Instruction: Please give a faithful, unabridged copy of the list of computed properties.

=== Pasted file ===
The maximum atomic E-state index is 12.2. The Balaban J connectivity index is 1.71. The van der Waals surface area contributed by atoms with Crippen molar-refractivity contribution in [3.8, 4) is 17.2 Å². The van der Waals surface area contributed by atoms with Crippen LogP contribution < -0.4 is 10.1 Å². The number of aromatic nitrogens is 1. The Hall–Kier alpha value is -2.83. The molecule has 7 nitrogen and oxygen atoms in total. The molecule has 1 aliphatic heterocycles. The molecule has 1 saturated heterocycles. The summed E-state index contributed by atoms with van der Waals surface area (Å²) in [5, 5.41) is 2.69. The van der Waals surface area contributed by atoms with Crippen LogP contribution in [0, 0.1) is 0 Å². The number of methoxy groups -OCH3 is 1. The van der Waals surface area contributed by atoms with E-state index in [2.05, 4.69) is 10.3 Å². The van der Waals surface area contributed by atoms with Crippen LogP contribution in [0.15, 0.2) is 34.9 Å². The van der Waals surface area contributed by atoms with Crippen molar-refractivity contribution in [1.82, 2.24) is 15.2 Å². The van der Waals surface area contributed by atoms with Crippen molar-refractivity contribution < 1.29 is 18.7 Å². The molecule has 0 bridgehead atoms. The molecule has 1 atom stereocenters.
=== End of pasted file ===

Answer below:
The maximum atomic E-state index is 12.2. The Balaban J connectivity index is 1.71. The van der Waals surface area contributed by atoms with Crippen molar-refractivity contribution in [3.8, 4) is 17.2 Å². The van der Waals surface area contributed by atoms with Crippen LogP contribution < -0.4 is 10.1 Å². The number of aromatic nitrogens is 1. The Hall–Kier alpha value is -2.83. The molecule has 7 nitrogen and oxygen atoms in total. The molecule has 1 aliphatic heterocycles. The molecule has 1 saturated heterocycles. The summed E-state index contributed by atoms with van der Waals surface area (Å²) in [5, 5.41) is 2.69. The van der Waals surface area contributed by atoms with Crippen LogP contribution in [0, 0.1) is 0 Å². The number of methoxy groups -OCH3 is 1. The van der Waals surface area contributed by atoms with E-state index in [2.05, 4.69) is 10.3 Å². The van der Waals surface area contributed by atoms with Crippen LogP contribution in [0.15, 0.2) is 34.9 Å². The van der Waals surface area contributed by atoms with Crippen molar-refractivity contribution in [1.82, 2.24) is 15.2 Å². The van der Waals surface area contributed by atoms with Crippen molar-refractivity contribution < 1.29 is 18.7 Å². The molecule has 0 bridgehead atoms. The molecule has 1 atom stereocenters.